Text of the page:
Third, we are constantly working on tactics to reach children in the most marginalized communities or those who live in conflict zones. The movements of migrant and mobile groups are mapped so they can be effectively reached, and there is a new emphasis on vaccination in transit points such as bus stations or in trains. In conflict-affected southern Afghanistan and north-western Pakistan, health workers now immunize opportunistically when windows of access appear, using recently adopted strategies of short interval campaigns made possible by the new oral poliovirus vaccines referred to above.
Fourth, we are working to manage the risk of polio spreading to places that are polio-free. This means keeping children in the highest risk areas well-vaccinated, so that any imported virus does not find fertile ground, and it means being vigilant for any sign of polio and responding quickly when there is an importation.
Probably most importantly, we need to find funds to implement the global strategies. That is why the involvement of Australia and other countries that have the capacity to financially support polio eradication is so important. We have benefited from financial support from a strong network of partners from the beginning, most notably Rotary International, the United States through CDC and USAID, Great Britain, Canada, Germany, Japan, the Netherlands, India, a number of other national governments, the UN Foundation, the World Bank, and more recently The Bill and Melinda Gates Foundation. But in order to close out the last 1% the GPEI still needs funds to implement all the activities necessary to stop wild poliovirus transmission and protect vulnerable children.
I have worked on polio eradication for nearly 20 years in a lot of different places and in different capacities, and I’ve never experienced a time when finally achieving polio eradication was more real. India has not reported a polio case for more than 6 months, for the first time in history. In Nigeria, endemic transmission is restricted to the north-east and north-west corners of the country. While type 3 polio is still being detected in west and central Africa, the overall level of transmission globally is at an all-time low. Uncontrolled polio transmission remains in Chad and Pakistan, and we continue to battle outbreaks in previously polio-free areas; but the global partners have learned a lot in the past 20 years and polio is gradually being pinned into tighter and tighter corners. If we can keep up the momentum, the end of polio is no longer a matter of ‘if’, but ‘when’.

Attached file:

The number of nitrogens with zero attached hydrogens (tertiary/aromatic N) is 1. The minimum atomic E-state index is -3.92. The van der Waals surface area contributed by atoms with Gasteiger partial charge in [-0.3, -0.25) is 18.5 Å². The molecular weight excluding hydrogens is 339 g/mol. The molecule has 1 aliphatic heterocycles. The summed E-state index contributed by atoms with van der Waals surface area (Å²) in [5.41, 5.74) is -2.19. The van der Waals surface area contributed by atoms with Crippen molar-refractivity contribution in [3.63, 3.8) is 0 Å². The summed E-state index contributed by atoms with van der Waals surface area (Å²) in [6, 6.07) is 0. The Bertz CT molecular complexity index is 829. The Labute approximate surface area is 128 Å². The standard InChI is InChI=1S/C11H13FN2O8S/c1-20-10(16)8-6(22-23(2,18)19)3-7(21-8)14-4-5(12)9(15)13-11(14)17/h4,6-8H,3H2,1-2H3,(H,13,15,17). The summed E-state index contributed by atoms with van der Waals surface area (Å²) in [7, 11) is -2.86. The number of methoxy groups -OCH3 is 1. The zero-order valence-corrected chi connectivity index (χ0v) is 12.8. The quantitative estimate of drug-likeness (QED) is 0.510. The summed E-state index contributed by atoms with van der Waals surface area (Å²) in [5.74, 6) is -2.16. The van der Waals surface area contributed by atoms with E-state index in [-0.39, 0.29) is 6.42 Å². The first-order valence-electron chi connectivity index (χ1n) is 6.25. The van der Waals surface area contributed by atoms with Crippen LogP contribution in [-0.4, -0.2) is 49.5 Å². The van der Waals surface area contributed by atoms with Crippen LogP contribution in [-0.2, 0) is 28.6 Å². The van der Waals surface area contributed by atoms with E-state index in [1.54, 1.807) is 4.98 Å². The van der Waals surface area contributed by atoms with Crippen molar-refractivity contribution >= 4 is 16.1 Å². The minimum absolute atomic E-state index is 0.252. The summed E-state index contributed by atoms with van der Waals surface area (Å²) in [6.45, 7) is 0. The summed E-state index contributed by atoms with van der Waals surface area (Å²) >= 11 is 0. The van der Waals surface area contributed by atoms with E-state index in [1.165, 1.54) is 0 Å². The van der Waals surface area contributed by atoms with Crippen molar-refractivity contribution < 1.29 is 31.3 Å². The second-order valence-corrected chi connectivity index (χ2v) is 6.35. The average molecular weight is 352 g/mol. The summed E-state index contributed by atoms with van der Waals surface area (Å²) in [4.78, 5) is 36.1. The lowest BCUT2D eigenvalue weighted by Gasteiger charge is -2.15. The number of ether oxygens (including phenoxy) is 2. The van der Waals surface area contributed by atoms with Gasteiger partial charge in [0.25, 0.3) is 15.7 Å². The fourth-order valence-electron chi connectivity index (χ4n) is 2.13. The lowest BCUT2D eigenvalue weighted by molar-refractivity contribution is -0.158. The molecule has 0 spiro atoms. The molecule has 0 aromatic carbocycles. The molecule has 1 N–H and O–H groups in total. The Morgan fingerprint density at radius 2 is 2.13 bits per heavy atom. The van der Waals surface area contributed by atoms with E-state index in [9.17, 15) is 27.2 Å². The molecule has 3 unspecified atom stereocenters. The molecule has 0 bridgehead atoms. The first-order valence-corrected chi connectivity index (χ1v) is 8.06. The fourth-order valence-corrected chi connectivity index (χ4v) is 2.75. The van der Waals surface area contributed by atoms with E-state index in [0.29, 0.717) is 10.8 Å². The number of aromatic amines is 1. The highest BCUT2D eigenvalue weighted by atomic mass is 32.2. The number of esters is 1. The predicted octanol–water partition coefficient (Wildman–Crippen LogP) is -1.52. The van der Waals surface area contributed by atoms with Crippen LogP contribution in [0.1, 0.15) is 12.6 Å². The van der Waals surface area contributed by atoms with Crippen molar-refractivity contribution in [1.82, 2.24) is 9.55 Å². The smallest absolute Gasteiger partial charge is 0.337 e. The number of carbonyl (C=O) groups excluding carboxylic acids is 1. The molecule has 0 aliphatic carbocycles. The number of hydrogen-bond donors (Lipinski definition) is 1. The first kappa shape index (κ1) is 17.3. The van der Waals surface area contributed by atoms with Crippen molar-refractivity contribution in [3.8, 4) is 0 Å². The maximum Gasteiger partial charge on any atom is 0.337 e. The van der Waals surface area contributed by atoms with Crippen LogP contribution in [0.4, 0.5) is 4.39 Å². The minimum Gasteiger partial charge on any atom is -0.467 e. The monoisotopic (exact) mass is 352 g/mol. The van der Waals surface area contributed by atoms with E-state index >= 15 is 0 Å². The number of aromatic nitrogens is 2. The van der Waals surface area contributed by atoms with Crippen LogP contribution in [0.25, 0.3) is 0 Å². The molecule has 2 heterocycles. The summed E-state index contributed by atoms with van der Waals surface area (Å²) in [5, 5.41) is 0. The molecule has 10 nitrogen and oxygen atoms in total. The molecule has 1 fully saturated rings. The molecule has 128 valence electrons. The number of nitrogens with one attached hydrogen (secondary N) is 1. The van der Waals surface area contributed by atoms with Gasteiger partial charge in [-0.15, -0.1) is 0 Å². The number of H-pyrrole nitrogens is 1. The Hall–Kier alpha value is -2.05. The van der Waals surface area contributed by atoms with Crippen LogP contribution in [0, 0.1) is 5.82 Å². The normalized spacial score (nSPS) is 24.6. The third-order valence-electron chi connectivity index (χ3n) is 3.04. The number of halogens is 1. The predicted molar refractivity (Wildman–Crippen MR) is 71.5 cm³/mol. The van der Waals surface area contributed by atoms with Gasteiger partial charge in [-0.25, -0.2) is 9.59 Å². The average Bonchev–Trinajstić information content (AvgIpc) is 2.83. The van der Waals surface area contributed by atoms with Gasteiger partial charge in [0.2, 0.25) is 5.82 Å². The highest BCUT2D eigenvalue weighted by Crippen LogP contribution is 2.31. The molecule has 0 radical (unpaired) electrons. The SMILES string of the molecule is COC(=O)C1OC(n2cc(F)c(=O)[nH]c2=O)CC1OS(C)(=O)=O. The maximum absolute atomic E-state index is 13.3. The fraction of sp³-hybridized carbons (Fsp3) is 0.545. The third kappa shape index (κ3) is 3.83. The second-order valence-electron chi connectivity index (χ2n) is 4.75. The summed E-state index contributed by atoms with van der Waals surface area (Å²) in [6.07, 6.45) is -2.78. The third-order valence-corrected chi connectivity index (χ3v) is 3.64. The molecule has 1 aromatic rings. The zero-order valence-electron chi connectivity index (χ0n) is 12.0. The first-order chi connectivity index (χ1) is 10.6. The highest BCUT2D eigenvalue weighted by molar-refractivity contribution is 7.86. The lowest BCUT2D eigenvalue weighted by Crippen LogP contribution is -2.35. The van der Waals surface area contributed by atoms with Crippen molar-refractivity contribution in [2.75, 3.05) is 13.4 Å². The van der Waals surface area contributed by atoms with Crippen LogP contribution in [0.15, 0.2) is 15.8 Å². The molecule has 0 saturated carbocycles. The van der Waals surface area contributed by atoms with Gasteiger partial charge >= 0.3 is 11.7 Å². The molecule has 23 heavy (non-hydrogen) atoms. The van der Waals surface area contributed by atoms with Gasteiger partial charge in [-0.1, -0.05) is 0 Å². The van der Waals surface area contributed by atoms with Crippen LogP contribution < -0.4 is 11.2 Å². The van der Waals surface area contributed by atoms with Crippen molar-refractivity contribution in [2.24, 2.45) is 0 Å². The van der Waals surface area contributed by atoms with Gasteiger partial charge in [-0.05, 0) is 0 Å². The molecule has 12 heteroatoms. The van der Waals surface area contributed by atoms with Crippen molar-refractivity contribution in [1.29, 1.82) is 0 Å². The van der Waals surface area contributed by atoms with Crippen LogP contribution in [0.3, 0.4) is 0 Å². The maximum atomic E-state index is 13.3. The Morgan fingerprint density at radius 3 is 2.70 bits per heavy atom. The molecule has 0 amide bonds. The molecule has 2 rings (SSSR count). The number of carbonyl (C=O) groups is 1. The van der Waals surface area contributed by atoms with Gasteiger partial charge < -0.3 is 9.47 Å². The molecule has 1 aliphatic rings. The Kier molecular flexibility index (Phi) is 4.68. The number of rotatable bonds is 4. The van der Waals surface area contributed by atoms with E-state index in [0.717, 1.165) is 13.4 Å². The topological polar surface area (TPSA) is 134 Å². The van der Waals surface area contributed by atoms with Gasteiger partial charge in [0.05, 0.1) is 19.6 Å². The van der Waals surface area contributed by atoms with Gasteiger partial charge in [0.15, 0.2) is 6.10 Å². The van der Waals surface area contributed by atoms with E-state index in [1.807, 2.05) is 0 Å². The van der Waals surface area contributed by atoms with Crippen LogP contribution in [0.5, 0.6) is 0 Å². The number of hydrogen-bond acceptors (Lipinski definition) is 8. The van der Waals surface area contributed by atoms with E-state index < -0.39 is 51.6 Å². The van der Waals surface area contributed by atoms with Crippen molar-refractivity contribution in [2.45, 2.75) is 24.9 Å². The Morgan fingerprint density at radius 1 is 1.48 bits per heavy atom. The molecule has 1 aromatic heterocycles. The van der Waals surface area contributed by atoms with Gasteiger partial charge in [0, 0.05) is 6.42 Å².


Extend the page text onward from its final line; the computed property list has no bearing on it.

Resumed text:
In July I met a group of young Australians working for an organization called the Global Poverty Project. They have taken on the task of engaging the Australian community in the battle against one of the oldest diseases known to humanity – polio – and joined the largest public health effort in history, the Global Polio Eradication Initiative. The engagement of the Australian public and the Government of Australia in support of polio eradication will be a significant development for the global initiative. To find out more visit www.theendofpolio.com.
Chris Maher currently works at the WHO and has over 20 years experience in the fight to eradicate polio. He is the current Acting Director of Polio Eradication and Monitoring Research at WHO.
About the author/s
Chris Maher has over 20 years experience in the fight to eradicate polio. He is the WHO Eastern Mediterranean Region Polio Manager.